Birth-cohort estimates of smoking initiation and prevalence in century Australia: Synthesis of data from 33 surveys and 385,810 participants.

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From: PLoS ONE(Vol. 16, Issue 5)
Publisher: Public Library of Science
Document Type: Report
Length: 7,762 words
Lexile Measure: 1680L

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Abstract :

The aim of our study was to quantify sex-specific patterns of smoking prevalence and initiation in 10-year birth cohorts from 1910 to 1989 in Australia. We combined individual data of 385,810 participants from 33 cross-sectional surveys conducted between 1962 and 2018. We found that age-specific smoking prevalence varied considerably between men and women within birth cohorts born before 1960. The largest difference was observed in the earliest cohort (1910-1919), with up to 37.7% point greater proportion of current smokers in men than in women. In subsequent cohorts, the proportion decreased among men, but increased among women, until there was no more than 7.4% point difference in the 1960-69 birth cohort. In the 1970-79 and 1980-89 cohorts, smoking among men marginally increased, but the proportion was at most ~11.0% points higher than women. Our analysis of initiation indicated that many women born before the 1930s who smoked commenced smoking after age 25 years (e.g., ~27% born in 1910-19); compared to at most 8% of men in any birth cohort. The earliest birth cohort (1910-1919) had the greatest difference in age at initiation between sexes; 26.6 years in women versus 19.0 in men. In later cohorts, male and female smokers initiated increasingly earlier, converging in the 1960-69 cohort (17.6 and 17.8 years, respectively). While 22.9% of men and 8.4% of women initiated smoking aged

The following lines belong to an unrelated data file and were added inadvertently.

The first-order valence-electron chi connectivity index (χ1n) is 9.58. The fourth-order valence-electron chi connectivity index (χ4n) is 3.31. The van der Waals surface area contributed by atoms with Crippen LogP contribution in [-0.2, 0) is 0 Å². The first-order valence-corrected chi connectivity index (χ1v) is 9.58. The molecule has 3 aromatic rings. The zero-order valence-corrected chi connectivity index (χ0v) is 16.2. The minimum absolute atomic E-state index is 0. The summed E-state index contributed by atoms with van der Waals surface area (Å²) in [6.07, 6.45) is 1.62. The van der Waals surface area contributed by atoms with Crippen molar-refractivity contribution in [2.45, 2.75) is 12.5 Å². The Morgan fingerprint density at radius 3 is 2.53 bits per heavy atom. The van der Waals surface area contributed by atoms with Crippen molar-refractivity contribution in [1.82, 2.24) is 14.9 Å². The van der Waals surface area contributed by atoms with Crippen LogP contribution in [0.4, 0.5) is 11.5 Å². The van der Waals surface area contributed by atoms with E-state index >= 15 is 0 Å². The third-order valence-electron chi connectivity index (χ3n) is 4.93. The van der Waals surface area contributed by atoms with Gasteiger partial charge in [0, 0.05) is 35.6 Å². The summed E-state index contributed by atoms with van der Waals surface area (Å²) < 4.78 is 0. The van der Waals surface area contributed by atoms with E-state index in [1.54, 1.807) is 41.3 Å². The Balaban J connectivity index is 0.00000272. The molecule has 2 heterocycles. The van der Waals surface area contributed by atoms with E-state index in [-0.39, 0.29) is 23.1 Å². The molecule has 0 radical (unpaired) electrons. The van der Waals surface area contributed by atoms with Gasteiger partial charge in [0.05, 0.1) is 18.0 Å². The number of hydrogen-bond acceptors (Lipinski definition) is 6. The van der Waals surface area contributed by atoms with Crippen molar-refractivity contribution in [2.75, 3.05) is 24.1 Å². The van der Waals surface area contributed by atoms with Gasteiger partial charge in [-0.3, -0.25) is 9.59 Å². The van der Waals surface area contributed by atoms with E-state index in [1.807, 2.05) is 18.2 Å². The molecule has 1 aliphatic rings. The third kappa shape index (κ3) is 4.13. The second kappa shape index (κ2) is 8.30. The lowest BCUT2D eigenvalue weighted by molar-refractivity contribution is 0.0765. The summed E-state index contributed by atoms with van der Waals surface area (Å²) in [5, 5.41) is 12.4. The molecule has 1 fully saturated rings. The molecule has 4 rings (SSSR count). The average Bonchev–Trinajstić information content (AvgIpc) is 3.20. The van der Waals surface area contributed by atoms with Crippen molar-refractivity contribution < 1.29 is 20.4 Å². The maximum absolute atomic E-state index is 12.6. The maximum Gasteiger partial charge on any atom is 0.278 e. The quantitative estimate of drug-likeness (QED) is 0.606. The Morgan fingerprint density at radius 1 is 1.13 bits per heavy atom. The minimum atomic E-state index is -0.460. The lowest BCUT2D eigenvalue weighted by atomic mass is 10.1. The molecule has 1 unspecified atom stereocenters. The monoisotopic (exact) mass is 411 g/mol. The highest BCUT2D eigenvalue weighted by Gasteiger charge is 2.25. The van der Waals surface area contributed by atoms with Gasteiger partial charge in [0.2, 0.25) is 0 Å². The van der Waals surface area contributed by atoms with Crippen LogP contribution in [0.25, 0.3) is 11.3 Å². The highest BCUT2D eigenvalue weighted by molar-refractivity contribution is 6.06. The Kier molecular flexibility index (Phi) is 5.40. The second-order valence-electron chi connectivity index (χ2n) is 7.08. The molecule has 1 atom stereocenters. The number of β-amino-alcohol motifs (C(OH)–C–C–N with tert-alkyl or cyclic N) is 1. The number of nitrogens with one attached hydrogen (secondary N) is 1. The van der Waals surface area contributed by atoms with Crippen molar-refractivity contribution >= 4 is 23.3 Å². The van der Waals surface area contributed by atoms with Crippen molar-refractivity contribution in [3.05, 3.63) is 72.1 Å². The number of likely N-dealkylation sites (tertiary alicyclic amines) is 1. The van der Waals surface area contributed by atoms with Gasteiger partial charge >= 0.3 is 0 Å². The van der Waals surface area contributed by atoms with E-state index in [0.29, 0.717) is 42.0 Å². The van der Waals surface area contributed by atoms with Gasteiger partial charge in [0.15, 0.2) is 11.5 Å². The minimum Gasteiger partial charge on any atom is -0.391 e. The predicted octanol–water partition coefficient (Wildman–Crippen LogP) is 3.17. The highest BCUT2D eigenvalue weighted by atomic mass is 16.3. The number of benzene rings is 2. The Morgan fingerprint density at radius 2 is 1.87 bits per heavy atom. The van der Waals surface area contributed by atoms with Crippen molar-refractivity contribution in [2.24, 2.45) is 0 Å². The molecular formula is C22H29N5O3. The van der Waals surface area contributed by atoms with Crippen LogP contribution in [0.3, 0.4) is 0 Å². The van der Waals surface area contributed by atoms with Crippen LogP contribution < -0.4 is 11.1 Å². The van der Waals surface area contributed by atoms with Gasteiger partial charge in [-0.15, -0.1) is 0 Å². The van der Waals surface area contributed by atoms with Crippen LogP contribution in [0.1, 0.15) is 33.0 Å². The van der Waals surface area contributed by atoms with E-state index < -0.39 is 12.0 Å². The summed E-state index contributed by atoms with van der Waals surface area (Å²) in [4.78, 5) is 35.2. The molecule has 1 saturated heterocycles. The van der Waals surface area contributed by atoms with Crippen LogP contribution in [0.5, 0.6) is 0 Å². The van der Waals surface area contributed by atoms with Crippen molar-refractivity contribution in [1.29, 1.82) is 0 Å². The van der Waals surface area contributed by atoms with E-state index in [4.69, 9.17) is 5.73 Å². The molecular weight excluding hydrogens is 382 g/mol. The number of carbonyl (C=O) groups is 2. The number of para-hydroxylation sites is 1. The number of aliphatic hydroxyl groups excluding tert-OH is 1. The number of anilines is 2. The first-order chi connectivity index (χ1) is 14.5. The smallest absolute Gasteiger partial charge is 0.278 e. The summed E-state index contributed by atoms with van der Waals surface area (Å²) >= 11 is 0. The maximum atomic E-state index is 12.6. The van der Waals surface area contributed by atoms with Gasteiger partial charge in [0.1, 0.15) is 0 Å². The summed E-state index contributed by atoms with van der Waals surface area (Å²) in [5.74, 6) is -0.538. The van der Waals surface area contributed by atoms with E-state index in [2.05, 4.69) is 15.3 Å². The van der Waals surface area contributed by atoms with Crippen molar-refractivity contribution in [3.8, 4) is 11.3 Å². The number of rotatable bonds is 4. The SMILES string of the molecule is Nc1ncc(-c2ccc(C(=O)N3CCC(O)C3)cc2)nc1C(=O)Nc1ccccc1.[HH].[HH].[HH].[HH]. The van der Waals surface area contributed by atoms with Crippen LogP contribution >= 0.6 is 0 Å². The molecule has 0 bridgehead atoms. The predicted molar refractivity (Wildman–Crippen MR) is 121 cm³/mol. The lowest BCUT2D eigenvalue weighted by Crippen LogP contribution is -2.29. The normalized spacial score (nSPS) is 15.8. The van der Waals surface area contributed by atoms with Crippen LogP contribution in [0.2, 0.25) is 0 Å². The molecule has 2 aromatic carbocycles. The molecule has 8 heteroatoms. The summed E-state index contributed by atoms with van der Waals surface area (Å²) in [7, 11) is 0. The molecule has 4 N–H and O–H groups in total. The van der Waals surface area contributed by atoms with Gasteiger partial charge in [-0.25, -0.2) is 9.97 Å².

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Gale Document Number: GALE|A662543295